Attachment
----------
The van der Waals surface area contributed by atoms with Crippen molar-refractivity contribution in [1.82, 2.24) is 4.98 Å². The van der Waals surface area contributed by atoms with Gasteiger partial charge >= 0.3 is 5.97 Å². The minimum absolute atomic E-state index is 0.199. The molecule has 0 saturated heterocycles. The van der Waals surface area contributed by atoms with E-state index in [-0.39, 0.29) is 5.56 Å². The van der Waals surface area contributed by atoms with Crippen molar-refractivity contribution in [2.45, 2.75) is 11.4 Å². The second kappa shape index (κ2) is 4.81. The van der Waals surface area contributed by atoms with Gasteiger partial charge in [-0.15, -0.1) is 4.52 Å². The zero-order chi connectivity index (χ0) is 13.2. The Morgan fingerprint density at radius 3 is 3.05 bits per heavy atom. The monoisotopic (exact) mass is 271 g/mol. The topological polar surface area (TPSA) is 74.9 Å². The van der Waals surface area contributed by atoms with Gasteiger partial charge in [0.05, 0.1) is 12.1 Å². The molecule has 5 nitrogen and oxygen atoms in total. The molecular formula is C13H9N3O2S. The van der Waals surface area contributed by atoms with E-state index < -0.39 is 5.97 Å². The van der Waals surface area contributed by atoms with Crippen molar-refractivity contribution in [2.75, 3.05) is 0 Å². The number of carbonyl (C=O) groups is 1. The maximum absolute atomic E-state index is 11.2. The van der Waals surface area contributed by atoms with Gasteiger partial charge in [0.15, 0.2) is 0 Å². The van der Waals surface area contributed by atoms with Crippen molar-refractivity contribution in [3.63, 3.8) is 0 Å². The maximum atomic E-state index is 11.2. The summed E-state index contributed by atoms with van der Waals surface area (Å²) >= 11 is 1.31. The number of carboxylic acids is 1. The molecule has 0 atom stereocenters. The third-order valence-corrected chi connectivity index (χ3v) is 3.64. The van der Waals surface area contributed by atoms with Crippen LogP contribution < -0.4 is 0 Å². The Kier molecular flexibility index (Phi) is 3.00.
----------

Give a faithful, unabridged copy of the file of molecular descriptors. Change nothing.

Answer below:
The van der Waals surface area contributed by atoms with Crippen molar-refractivity contribution in [1.82, 2.24) is 4.98 Å². The van der Waals surface area contributed by atoms with Gasteiger partial charge >= 0.3 is 5.97 Å². The minimum absolute atomic E-state index is 0.199. The molecule has 0 saturated heterocycles. The van der Waals surface area contributed by atoms with E-state index in [-0.39, 0.29) is 5.56 Å². The van der Waals surface area contributed by atoms with Crippen molar-refractivity contribution in [2.45, 2.75) is 11.4 Å². The second kappa shape index (κ2) is 4.81. The van der Waals surface area contributed by atoms with Gasteiger partial charge in [-0.15, -0.1) is 4.52 Å². The zero-order chi connectivity index (χ0) is 13.2. The Morgan fingerprint density at radius 3 is 3.05 bits per heavy atom. The monoisotopic (exact) mass is 271 g/mol. The topological polar surface area (TPSA) is 74.9 Å². The van der Waals surface area contributed by atoms with Gasteiger partial charge in [0.05, 0.1) is 12.1 Å². The molecule has 5 nitrogen and oxygen atoms in total. The molecular formula is C13H9N3O2S. The van der Waals surface area contributed by atoms with E-state index < -0.39 is 5.97 Å². The van der Waals surface area contributed by atoms with Crippen molar-refractivity contribution in [2.75, 3.05) is 0 Å². The number of carbonyl (C=O) groups is 1. The maximum absolute atomic E-state index is 11.2. The van der Waals surface area contributed by atoms with Gasteiger partial charge in [0.15, 0.2) is 0 Å². The van der Waals surface area contributed by atoms with Crippen molar-refractivity contribution in [3.63, 3.8) is 0 Å². The maximum atomic E-state index is 11.2. The summed E-state index contributed by atoms with van der Waals surface area (Å²) >= 11 is 1.31. The number of carboxylic acids is 1. The molecule has 0 atom stereocenters. The third-order valence-corrected chi connectivity index (χ3v) is 3.64. The van der Waals surface area contributed by atoms with Crippen LogP contribution < -0.4 is 0 Å². The Kier molecular flexibility index (Phi) is 3.00.